HPE EVA Storage

monitoring the health of an eva5000

 
SOLVED
Go to solution
Tim Killinger
Regular Advisor

monitoring the health of an eva5000

I recently assumed admin duties for 2 RP servers using an eva5000 for storage. I'm not particularly familiar with eva technology, but I want to make sure there is event monitoring keeping tabs on the array. The servers themselves are monitored with EMS. What monitors tools are available to me?

Thanks in advance!
5 REPLIES 5
susanta_dutta
Trusted Contributor

Re: monitoring the health of an eva5000

Hello Tim,

HP Remote Support Pack (RSP) can be used to monitor EVA, refer this link http://g4u0419c.houston.hp.com/en/5900-0064/ch01s01.html to know more about RSP.

Regards
Susanta
DogBytes
Valued Contributor
Solution

Re: monitoring the health of an eva5000

Hi Tim,

True you can use HP's tools to monitor the EVA but you can also supplement through scripting. If you download sssu for HP-UX, you can run a cron job that extracts EVA details into files. From there its up to you.

What I do is examine each file for specific phrases like "operationalstate .................: good" and report the number of occurances (wc -l). I know should always get 16 for my eva8000 controller and if I don't, I generate an alarm.

(Don't forget to update sssu.exe on the server whenever you upgrade Command View EVA on the management server).

I can provide more details if you're interested.

- R.
Tim Killinger
Regular Advisor

Re: monitoring the health of an eva5000

- R,

Yes I am interested in a few more details! Your solution sounds simple and just what I need. My main concern is losing a drive and not knowing for a time long enough to get me in trouble. Thanks in advance!
Uwe Zessin
Honored Contributor

Re: monitoring the health of an eva5000

Command View EVA can also turn events into SNMP traps sent to a management system.
.
DogBytes
Valued Contributor

Re: monitoring the health of an eva5000

First I created a file file with the EVA credentials and sssu options.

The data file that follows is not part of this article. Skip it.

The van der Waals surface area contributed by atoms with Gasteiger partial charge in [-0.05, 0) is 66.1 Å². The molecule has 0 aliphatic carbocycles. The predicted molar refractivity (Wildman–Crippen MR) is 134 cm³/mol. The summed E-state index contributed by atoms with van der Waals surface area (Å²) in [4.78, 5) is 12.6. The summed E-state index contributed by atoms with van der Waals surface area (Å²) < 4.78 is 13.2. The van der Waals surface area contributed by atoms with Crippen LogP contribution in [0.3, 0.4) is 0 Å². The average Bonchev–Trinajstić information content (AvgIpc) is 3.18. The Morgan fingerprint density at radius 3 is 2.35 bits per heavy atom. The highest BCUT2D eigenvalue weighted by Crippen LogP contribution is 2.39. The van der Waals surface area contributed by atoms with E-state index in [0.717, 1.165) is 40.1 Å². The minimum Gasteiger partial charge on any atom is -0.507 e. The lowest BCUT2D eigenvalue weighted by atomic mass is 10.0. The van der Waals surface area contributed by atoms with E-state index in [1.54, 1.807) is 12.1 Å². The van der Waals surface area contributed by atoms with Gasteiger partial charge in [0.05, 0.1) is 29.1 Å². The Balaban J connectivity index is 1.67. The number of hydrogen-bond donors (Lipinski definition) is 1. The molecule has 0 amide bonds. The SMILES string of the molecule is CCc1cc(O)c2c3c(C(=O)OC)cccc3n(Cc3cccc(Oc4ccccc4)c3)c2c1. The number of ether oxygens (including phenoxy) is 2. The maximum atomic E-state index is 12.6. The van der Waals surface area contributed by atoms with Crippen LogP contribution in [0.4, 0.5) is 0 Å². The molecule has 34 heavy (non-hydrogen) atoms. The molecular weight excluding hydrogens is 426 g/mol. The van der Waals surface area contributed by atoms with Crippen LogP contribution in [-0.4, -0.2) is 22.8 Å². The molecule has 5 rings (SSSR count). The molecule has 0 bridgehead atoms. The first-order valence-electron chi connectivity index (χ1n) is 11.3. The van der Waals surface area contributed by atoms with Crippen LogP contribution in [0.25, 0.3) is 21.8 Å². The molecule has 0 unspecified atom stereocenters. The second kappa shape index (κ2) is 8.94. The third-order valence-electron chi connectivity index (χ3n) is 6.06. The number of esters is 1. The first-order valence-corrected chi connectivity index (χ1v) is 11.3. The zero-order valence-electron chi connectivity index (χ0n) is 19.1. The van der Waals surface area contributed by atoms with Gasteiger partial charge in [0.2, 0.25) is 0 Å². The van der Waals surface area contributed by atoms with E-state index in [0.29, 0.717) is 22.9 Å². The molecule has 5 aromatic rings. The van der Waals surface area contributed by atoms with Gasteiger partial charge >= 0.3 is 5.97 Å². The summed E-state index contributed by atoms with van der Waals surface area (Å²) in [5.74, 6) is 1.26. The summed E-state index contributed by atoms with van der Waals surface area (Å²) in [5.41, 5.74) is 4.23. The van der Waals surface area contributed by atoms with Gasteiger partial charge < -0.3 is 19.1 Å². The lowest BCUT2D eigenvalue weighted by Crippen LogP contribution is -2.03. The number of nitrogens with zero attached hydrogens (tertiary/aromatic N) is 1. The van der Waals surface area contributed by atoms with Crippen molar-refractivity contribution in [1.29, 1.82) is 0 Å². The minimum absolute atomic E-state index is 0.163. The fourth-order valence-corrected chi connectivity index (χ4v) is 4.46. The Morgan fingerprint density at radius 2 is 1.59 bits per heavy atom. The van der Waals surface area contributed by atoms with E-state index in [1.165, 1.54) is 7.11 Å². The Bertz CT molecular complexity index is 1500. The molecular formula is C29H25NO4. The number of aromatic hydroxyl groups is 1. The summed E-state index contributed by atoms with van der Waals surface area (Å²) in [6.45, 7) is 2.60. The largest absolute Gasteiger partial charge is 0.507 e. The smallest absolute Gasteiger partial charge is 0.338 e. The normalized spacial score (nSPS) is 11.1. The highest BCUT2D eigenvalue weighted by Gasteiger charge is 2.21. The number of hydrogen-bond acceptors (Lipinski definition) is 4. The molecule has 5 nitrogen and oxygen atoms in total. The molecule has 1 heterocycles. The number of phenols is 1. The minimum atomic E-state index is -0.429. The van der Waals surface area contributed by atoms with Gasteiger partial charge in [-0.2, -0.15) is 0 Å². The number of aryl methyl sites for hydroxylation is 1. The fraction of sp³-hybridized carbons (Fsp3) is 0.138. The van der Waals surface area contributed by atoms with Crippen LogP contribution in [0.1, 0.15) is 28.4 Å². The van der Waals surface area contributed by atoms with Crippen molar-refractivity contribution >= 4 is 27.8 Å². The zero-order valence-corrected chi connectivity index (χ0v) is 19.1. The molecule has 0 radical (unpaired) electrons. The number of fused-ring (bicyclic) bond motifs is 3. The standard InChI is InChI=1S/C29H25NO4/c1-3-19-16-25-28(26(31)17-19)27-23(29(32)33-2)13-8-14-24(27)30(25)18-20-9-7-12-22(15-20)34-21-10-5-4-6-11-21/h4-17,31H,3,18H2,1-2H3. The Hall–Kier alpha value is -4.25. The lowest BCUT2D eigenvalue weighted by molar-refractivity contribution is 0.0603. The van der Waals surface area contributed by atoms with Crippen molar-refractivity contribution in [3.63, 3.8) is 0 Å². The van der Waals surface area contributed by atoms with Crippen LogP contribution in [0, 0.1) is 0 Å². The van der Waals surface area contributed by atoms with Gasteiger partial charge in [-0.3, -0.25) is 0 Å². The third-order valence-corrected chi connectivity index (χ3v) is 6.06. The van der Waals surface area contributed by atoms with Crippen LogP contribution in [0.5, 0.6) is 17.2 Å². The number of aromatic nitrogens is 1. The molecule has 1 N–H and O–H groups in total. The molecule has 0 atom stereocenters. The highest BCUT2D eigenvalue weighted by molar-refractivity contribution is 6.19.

# cat eva5000
select manager management_server username=authorized_user password=xxxxxx
select system MY_EVA5000
set options command_delay=15 display_time_off display_width=200
#

The authorized_user should be a member of the "HP Storage Users" group on the SAN management server. (This group has enough privs to get data without being a member of the "HP Storage Admins" group).

Once an hour, I run commands to generate data files:

/usr/local/bin/sssu "file eva5000" "ls disk full" > eva5000_disk.txt
/usr/local/bin/sssu "file eva5000" "ls controller full" > eva5000_controller.txt
/usr/local/bin/sssu "file eva5000" "ls diskgroup full" > eva5000_diskgroup.txt
/usr/local/bin/sssu "file eva5000" "ls host full" > eva5000_host.txt
/usr/local/bin/sssu "file eva5000" "ls power full" > eva5000_power.txt
/usr/local/bin/sssu "file eva5000" "ls lun full" > eva5000_lun.txt
/usr/local/bin/sssu "file eva5000" "ls system full" > eva5000_system.txt
/usr/local/bin/sssu "file eva5000" "ls vdisk full" > eva5000_vdisk.txt

In your case you'd want to start with the first one (ls disk full).

Allow 30 - 45 minutes for completion (it probably will take less than 10 minutes with the command_delay at 15), then search through the files and compare the results with established norms. If your EVA5000 is under extreme load, increase the command_delay value to reduce the impact of the sssu commands and the wait time.


##############################
Before testing values, perform a quick data integrity check against the files, just in case the management server was rebooting when your sssu scripts were running:

#
notify="me@mycompany.com"
msg="Unexpected condition"
eva_type=eva5000
eva_folder=/home/somewhere
EMAIL_DATE=`date`
#
error_test1=`grep "Error: Command not valid until a system is selected (SELECT SYSTEM)" $eva_folder/$eva_type*.txt`
if [[ -n "$error_test1" ]]
then echo "SSSU output file data integrity check failed. \nEVA element checks will not proceed until next scheduled window.\nEmail sent at $EMAIL_DATE" |mailx -s "$eva_type monitoring exception report" $notify
exit
fi
#############################


If your EVA5000 has 168 disks, this command should produce "168".
grep "state ........................................................................................: installed_good" eva8000_disk.txt |wc -l
168

Just determine your baseline values once and repeat the tests every hour. If different, generate a warning email.

expected_var=168
actual_var=`grep "state ........................................................................................: installed_good" eva8000_disk.txt |wc -l`
if ((actual_var != expected_var))
then echo "Expected result: $expected_var \nActual result: $actual_var" |mailx -s "$msg for $eva_type " $notify
fi

Don't use this method for the cache batteries because their state can change from "holding charge" to "charging", but it works fine for all the other parameters I've tried. I know this isn't fancy perl scripting but it does the trick.
Note, you can change the value of display_width=200 but you're output will change so set a value and stick with it.

Note: The reason I've gone through this process is because I've found the HP monitoring to be unreliable. The desta service can be running but the director process hung and no alarms get out. WEBES may be better now but I still rely on the primative scripts. :)

Good luck.